HC Deb 17 March 1971 vol 813 cc1417-20

The following Questions stood upon the Order Paper:


To ask the Secretary of State for the Environment, when he expects to be able to announce his conclusion on the recommendations of the Water Resources Board desk study entitled The Wash Estuary Storage.


To ask the Secretary of State for the Environment, whether he is able to announce his decisions on the proposals for a desalination plant at Ipswich and for a feasibility study of a Wash Barrage Scheme.

The Secretary of State for the Environment (Mr. Peter Walker)

I will, with permission answer Oral Question 71 and Written Question 55 together.

I have carefully examined both these projects and I have decided that they both have sufficient potential to justify the public expenditure necessary for both proposals to proceed.

In total, about £4 million will be spent on these two projects, the £4 million being divided equally between the two.

The desalination scheme at Ipswich will be carried out in conjunction with the Atomic Energy Authority and Simon Engineering Limited. The pilot plant will extend the work on the freezing process and eventually will operate with a capacity of about one million gallons per day. The authorised expenditure will include provision for a thorough investigation of any ecological effects of the disposal of concentrated cold brine into the estuary.

If a satisfactory quality of water is produced it will be used to augment Ipswich County Borough's water supplies.

The feasibility study of a Wash barrage was recommended by the Water Resources Board. The last Government authorised a desk study only, which was submitted to me on 17th July, 1970. It recommended authorisation forthwith of a feasibility study of up to four pumped storage bunded reservoirs. If the study is successful, water could be produced from the scheme in the early 1980s. If such a scheme was carried out it would, of course, have important regional planning aspects and would be of assistance in diminishing the need for the use of good agricultural land for the purpose of reservoirs.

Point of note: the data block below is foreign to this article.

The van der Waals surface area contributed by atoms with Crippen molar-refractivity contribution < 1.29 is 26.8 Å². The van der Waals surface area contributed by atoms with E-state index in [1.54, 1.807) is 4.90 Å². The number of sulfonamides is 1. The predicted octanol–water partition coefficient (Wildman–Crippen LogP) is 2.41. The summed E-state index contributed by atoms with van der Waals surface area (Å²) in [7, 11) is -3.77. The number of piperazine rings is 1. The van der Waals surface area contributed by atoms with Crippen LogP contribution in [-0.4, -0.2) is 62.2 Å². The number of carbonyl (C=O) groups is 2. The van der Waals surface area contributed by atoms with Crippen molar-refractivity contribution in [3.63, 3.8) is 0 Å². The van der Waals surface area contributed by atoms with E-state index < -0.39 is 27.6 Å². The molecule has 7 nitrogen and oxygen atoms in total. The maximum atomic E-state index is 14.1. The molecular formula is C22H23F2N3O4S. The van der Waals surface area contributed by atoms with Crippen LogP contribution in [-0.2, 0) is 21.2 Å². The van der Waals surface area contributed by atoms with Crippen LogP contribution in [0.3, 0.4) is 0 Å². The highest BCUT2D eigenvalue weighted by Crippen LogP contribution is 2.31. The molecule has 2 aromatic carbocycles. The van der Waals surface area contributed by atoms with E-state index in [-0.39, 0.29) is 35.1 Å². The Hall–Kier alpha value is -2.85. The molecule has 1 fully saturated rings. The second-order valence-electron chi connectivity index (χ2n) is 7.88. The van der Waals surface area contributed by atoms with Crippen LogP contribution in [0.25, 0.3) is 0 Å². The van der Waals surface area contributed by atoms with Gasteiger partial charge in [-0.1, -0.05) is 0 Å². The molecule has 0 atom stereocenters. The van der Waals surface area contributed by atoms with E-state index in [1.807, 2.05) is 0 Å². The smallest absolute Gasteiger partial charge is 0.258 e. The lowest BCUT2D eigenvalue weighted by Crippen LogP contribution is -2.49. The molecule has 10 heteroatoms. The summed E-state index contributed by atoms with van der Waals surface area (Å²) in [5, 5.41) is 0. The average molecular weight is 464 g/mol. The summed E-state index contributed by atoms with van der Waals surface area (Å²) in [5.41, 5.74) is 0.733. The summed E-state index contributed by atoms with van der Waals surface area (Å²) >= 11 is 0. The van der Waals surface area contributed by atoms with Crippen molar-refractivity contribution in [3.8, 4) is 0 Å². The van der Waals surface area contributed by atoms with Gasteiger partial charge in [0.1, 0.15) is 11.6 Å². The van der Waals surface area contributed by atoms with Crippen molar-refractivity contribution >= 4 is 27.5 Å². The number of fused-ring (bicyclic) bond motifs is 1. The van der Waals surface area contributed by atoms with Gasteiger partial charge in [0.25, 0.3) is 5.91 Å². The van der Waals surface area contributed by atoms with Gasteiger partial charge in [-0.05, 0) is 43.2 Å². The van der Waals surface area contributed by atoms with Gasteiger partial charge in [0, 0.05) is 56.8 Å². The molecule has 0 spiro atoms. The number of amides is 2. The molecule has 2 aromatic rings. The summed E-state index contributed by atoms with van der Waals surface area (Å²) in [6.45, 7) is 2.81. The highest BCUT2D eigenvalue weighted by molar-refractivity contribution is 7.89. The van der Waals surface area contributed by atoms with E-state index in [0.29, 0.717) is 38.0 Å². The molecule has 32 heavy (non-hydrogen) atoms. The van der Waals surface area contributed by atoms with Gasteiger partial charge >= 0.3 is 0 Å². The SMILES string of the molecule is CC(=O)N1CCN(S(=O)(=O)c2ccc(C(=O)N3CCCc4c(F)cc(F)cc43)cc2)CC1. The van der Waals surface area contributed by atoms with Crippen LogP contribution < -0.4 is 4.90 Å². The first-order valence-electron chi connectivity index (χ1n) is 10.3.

Sir G. de Freitas

I welcome the Minister's statement. When considering this Wash Estuary storage scheme, will the Minister remember that it is not so much a barrage scheme as more possibly a financially acceptable reservoir scheme, and also that the need in the East Midlands, which is developing industrially so rapidly, is as great as in East Anglia?

Mr. Walker

I recognise this need and I am grateful to the right hon. Gentleman for pointing it out. If the first of the reservoirs is successful it could produce up to between 50 million and 100 million gallons of water a day, so it is of immense importance.

Sir H. Legge-Bourke

Whilst greatly welcoming my right hon Friend's decision today, may I ask, if the time scale necessary to produce increased supplies of water is likely to take us into the 1980s, to what extent my right hon. Friend feels that it will be necessary to review the various reservoir schemes which have been put before him?

Mr. Walker

I must make it clear that no matter how successful these schemes are there is a serious nation-wide water problem. I cannot say that there will not be a need for further reservoirs. If these schemes are successful they will diminish the need.

Dr. Miller